Industrial Goods Sector: How It Works and How To Track It

What Is the Industrial Goods Sector?

The industrial goods sector includes stocks of companies that mainly produce capital goods used in manufacturing, resource extraction, and construction.

Businesses in the industrial goods sector make and sell machinery, equipment, and supplies that are used to produce other goods rather than sold directly to consumers.

Key Takeaways

  • The industrial goods sector is a category made up of companies that make or sell machinery, equipment, or supplies used in manufacturing and construction. 
  • The industrial goods sector normally declines during economic recessions and rises during expansions, though its various subsectors can perform differently from one another.
  • Some of the largest companies in the world can be found in this sector, and the Dow Jones Industrial Index has historically been weighted heavily to industrial stocks.

Understanding the Industrial Goods Sector

The industrial goods sector includes companies involved with aerospace and defense, industrial machinery, tools, lumber production, construction, waste management, manufactured housing, and cement and metal fabrication. Performance in the industrial goods sector is largely driven by supply and demand for building construction in the residential, commercial, and industrial real estate segments, as well as the demand for manufactured products.

When the economy contracts during recessions, activity in this sector drops because companies postpone expansion and produce fewer goods. However, with this sector covering a wide range of subsectors, there is usually at least one area of growth in the industrial goods sector. The industrial goods sector goes through life cycles that see different subsectors in growth phases.

The major stages of the growth cycle are accelerating growth, decelerating growth, accelerating decline, and decelerating decline. Investors do well when they pay attention to the industry trends and progression of the growth cycle. Companies in the accelerating growth and decelerating decline phases have the best performance and are given higher multiples due to their upcoming growth.

Many of the subsectors go through bullish growth cycles lasting for years before seeing a retraction. For example, the aerospace and homebuilding sectors have both gone through these cycles. Other areas, such as industrial conglomerates and waste management, have provided steady streams of revenue generation.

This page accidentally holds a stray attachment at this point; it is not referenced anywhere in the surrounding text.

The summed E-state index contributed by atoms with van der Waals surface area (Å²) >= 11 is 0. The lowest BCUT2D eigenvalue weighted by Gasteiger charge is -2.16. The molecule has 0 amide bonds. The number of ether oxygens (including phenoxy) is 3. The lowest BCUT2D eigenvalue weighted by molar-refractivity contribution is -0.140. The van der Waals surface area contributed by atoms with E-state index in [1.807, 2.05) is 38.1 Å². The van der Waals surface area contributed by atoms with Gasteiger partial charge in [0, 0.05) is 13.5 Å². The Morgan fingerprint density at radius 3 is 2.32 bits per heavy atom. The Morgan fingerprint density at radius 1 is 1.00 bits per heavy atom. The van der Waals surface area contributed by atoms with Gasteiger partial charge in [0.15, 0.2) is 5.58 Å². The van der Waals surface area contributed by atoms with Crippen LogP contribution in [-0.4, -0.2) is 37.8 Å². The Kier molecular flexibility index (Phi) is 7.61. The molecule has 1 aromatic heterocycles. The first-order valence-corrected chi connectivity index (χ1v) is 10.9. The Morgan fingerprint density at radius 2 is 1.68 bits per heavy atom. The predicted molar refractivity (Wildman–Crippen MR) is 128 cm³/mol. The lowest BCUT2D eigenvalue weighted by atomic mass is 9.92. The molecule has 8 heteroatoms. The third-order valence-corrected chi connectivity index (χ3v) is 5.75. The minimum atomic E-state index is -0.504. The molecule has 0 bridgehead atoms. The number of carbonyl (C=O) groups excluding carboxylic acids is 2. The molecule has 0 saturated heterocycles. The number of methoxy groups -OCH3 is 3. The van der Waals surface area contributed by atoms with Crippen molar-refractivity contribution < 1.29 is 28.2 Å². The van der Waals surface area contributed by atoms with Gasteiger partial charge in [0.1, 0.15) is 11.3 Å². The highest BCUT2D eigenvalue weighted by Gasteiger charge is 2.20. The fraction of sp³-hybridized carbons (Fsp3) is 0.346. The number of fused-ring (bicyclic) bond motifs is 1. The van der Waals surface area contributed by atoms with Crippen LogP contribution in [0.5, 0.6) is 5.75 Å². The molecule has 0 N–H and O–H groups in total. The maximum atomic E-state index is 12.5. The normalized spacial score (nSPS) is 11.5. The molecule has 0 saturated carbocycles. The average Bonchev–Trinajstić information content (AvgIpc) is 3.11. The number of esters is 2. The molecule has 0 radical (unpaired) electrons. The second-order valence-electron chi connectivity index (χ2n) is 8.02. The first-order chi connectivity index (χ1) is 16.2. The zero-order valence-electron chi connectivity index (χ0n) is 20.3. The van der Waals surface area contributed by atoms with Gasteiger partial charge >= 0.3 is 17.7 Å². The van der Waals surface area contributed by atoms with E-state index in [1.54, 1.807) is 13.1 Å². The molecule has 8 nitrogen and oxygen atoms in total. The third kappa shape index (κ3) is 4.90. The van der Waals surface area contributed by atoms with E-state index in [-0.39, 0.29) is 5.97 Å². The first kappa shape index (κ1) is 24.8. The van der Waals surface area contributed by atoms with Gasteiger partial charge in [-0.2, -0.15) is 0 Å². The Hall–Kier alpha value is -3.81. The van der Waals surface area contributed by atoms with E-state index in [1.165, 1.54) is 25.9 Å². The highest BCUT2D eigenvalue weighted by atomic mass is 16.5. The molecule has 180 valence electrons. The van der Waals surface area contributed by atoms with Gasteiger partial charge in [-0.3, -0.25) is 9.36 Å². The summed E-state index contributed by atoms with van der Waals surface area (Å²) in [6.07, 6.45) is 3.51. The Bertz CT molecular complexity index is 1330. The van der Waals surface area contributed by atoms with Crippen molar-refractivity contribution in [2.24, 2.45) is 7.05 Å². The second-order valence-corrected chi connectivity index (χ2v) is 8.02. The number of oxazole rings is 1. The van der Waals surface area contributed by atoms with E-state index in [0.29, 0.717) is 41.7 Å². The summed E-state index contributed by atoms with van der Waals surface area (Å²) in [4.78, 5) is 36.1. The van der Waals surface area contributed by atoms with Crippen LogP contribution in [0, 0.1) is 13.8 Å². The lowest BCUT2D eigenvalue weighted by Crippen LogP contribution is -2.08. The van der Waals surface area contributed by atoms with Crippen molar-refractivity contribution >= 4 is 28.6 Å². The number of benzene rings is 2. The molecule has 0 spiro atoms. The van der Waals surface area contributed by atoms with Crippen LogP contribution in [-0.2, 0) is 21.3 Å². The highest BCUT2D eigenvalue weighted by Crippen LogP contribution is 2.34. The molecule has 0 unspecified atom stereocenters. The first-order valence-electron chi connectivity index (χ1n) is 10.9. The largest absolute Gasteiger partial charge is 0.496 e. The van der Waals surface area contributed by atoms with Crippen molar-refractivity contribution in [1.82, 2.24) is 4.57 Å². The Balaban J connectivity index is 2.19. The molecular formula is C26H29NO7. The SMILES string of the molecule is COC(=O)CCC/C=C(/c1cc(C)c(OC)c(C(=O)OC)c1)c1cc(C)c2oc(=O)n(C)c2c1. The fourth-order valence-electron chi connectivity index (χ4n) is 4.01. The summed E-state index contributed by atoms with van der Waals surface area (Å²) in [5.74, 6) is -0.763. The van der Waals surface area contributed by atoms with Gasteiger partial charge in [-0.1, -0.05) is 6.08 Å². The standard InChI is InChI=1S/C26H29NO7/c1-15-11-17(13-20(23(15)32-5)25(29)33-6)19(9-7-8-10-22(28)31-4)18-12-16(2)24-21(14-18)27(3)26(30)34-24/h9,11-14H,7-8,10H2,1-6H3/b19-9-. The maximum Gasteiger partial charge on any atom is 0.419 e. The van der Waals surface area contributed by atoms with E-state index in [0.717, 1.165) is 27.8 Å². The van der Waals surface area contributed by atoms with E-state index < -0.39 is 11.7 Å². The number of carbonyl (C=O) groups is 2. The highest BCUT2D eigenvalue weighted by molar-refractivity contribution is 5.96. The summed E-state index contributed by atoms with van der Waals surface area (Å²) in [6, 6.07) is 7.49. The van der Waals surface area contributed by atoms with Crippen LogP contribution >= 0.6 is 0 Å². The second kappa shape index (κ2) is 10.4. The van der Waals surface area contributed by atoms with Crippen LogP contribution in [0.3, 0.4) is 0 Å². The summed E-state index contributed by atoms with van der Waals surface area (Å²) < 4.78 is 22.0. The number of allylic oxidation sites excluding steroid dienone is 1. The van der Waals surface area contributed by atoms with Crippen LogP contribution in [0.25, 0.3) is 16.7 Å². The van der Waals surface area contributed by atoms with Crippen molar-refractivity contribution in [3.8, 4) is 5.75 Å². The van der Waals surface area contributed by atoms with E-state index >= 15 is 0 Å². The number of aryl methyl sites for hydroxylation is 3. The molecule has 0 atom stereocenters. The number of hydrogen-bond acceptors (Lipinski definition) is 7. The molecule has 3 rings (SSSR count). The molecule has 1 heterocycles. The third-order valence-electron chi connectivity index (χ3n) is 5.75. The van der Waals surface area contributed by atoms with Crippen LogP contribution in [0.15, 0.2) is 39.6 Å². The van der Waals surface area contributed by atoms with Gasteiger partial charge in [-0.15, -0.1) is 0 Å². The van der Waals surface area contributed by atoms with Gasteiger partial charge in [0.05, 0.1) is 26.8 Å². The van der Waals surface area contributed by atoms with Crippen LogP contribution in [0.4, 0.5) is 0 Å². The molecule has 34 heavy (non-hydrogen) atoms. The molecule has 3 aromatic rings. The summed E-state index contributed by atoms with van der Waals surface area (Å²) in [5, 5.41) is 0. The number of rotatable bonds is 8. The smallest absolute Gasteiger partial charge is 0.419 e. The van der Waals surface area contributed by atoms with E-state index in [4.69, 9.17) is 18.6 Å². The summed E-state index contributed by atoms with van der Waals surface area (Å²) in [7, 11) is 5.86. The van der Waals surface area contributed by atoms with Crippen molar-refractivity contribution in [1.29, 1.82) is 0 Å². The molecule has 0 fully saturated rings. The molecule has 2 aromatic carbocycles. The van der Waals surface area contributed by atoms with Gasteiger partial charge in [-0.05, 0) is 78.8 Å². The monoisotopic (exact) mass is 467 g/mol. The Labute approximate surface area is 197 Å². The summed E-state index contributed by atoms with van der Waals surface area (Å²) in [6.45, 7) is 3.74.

Tracking Industrial Goods Statistics

The Bureau of Labor Statistics (BLS) is a valuable resource for investors and analysts at the sector level. The industrial goods sector is listed as a whole and broken down by subsector in reports. The BLS provides information such as employment, union membership, growth projections, hourly wages, and fatalities/injuries. Investors can interpret these statistics to determine growth cycles.

The U.S. Census Bureau publishes monthly data on new orders of capital goods, broken down into various subsectors, which can provide powerful insights into long- and short-term trends in the industrial goods sector.

Large Industrial Goods Companies

The industrial goods sector includes some of the largest companies in the United States. General Electric, Honeywell, Union Pacific, Caterpillar, 3M, Dow Chemical, and Boeing are included.

Indeed, the Dow Jones Industrial Average (DJIA) ) is a widely-watched benchmark index in the U.S. containing 30 blue-chip stocks, weighted heavily to the industrial goods sector. When the index initially launched in 1896, it included only 12 companies. Those companies were primarily in the industrial sector, including the railroads, cotton, gas, sugar, tobacco, and oil.

In the early 20th century, the performance of industrial companies was typically tied to the overall growth rate in the economy. That cemented the relationship between the Dow's performance and that of the overall economy. Even today, for many investors a strong-performing Dow equals a strong economy (while a weak-performing Dow indicates a slowing economy).

Ways to Invest in Industrial Goods

The MSCI USA Industrials Index is the common benchmark for the industry. This index gained an average of 10.5% annually from 2010 to 2015. Investors can invest in individual industrial goods stocks or look to mutual funds and exchange-traded funds (ETFs). Fund offerings cover the entire industrial goods sector and some cover subsectors of the industry as well, such as aerospace. The Industrial Select Sector SPDR Fund and Vanguard Industrials ETF are two of the largest funds tracking the sector.

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